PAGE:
Stories and episodes almost equally impressive and memorable might be selected from each of the marvellous fifteen books. The best qualities of Ovid's muse are, indeed, concentrated in the “Metamorphoses, and they have conspired to make it one of the most attractive and entertaining books ever written. The actual popularity of the poem, too, has been immense. Ovid is almost the one classical author whose light was never extinguished even in the darkest ages of ignorance and barbarism. By a curious fate the brilliant compendium of heathen mythology was often the only monument of antiquity to be found in monastic libraries, and it seems to have been thoroughly enjoyed by monkish scholars. At least it was often copied with zealous industry in the scriptorium, and moralised with pious ingenuity in the cell, when a profoundly serious and even religious author like Virgil was uncared for or unknown. In the middle ages the poem supplied a perfect storehouse of materials for the pictorial uses of the fine and decorative arts. Half the looms of Europe were busy working stories from Ovid into webs destined to brighten with life and colour the gloom of many a baronial and civic hall, as well as to protect and adorn many a noble lady's bower. After the revival of letters Ovid was read in all the schools and colleges of Christendom, and at the rise of vernacular literatures the ‘Metamorphoses' was amongst the earliest translations made from the classics into the mother tongues of Europe. I need hardly refer to the high estimation in which Ovid was held by many of the greatest modern poets, and especially amongst ourselves by Chaucer, Spenser, and perhaps most of all, by Milton. In his youth, at all events, Milton preferred Ovid to Virgil, and maintained that

great as Homer. The lines from the well-known Latin elegy, in which this opinion is expressed, may be quoted from Cowper's version :

If peaceful days, in letter'd leisure spent
Beneath my father's roof, be banishment,
Then call me banish'd, I will ne'er refuse
A name expressive of the lot I chuse.
I would that, exiled to the Pontic shore,
Rome's hapless bard had suffer'd nothing more;
He then had equall'd even Homer's lays,

And, Virgil ! thou hadst won but second praise. To the list of appreciative poets Shakespeare must certainly be added. The higher qualities of Ovid's genius and work were indeed precisely of the kind to attract and fascinate the youthful author of • Venus and Adonis.' The life and colour, the passion and pathos, the endless variety of magical changes in the “Metamorphoses, with their exquisite verbal combinations and metrical harmonies, would have an irresistible charm for his opening fancy and ardent poetic feeling.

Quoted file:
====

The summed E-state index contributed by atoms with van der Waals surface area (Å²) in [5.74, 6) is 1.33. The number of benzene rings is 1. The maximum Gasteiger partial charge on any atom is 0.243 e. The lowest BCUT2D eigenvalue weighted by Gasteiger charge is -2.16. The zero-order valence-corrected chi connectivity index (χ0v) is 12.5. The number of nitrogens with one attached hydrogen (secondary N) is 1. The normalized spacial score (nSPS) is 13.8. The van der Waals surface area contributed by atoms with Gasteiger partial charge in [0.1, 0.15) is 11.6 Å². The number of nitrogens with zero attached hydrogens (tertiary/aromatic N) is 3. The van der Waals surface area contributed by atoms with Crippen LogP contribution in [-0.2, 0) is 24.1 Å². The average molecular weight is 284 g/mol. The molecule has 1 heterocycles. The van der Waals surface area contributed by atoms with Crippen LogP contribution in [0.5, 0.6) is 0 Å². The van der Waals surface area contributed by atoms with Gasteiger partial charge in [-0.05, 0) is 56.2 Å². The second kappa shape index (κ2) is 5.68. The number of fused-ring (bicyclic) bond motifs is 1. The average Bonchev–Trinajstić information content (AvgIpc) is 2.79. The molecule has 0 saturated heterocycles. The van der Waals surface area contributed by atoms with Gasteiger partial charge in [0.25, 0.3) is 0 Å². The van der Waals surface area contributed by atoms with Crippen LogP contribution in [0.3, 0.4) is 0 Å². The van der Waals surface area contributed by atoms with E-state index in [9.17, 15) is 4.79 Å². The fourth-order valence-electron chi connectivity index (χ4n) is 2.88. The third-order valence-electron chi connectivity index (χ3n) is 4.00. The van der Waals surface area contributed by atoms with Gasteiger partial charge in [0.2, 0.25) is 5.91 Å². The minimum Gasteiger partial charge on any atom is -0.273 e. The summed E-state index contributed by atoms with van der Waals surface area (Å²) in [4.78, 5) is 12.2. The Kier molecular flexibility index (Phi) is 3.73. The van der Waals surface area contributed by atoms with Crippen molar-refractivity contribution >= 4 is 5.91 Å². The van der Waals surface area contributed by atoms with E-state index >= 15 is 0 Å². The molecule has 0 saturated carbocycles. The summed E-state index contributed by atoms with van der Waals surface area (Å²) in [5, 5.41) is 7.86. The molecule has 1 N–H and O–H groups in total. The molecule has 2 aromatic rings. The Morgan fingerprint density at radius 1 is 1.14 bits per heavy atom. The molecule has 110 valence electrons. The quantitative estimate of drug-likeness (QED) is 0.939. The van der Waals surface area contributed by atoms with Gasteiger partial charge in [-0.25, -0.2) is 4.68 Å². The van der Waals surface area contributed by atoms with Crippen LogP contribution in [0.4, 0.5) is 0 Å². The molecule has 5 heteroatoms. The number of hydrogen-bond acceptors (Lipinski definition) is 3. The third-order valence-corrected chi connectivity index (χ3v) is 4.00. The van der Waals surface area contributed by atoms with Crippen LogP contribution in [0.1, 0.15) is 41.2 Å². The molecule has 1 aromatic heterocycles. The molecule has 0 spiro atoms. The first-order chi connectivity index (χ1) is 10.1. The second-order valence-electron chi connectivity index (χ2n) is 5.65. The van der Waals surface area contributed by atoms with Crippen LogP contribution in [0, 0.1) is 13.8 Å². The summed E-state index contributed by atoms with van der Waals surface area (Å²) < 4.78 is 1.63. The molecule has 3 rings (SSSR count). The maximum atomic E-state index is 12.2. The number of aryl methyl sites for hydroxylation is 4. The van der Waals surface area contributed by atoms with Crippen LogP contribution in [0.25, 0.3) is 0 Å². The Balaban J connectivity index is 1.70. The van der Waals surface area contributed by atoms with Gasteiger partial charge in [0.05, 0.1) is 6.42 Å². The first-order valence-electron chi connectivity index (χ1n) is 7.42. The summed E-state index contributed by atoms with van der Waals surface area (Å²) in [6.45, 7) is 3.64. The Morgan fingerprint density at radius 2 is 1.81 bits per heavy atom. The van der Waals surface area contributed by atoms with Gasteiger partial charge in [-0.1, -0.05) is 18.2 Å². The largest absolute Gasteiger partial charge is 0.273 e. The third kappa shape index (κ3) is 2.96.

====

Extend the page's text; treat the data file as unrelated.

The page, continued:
But there is still another quality of Ovid's genius which, perhaps, affected Shakespeare at the outset of his career more than all the rest. Ovid is, I venture to think, the most dramatic of Roman poets. This is, perhaps, a more disputable claim than any already made on his behalf. At least, it is one which many critics would be indisposed to allow. They often speak of his tender and passionate scenes as though they were rhetorical exercises rather than outbursts of genuine feeling; but, although many artificial and rhetorical passages are to be found in Ovid's writings, the remarkable fact about the more important appears to me to be the wonderful freshness, variety, and even depth of real feeling they display. In the appreciation of his characteristics, Ovid has fared better at the hands of the poets than of the critics, and I cannot but think Dryden right, both as poet and critic, in the judgment he pronounces : Though I see many excellent thoughts in Seneca, yet he, of them (the Roman poets], who had a genius most proper for the stage, was Ovid; he had a way of writing so fit to stir up a pleasing admiration and concernment, which are the objects of tragedy, and to show the various movements of a soul combating betwixt two different passions, that, had he lived in our age, or in his own could have writ with our advantages, no man but must have yielded to him. It is true that we are deprived of the best and more direct means of estimating Ovid's dramatic faculty in the loss of his one great tragedy, the Medea. But from the favourable judgment of not too friendly contemporary critics we may fairly conclude that it was a work of real and even remarkable dramatic power. In the most considerable of his extant works, the Fasti' and Metamorphoses, both the subject and form chosen are less fitted, and but for the result, one might have said least fitted, for the display of Ovid's peculiar

the subject of a serious epic than the national mythology, as it had already lost, or was fast losing, all real hold on the cultivated intelligence of the Roman world. In Ovid's day it had reached the stage of sceptical criticism, and was at many points exposed to popular ridicule and contempt. With regard to form, the natural bent of Ovid's mind was, as I have said, towards lyrical and dramatic poetry. In the earliest period of his career the poet himself had the clearest perception of this. At the beginning of the third book of his . Elegies' he says that, when meditating his future work, he was visited by the rival muses of the buskin and the lyre, and that the former upbraided him with wasting his poetic gifts on trivial love ditties instead of concentrating them on the nobler task of depicting imperial woes in tragic verse. In reply to this appeal he pleads for a slightly extended indulgence of the lyric mood, intimating that when he had completed his · Elegies' he would betake himself to tragedy, for which, as he elsewhere tells us, he felt he had a special turn.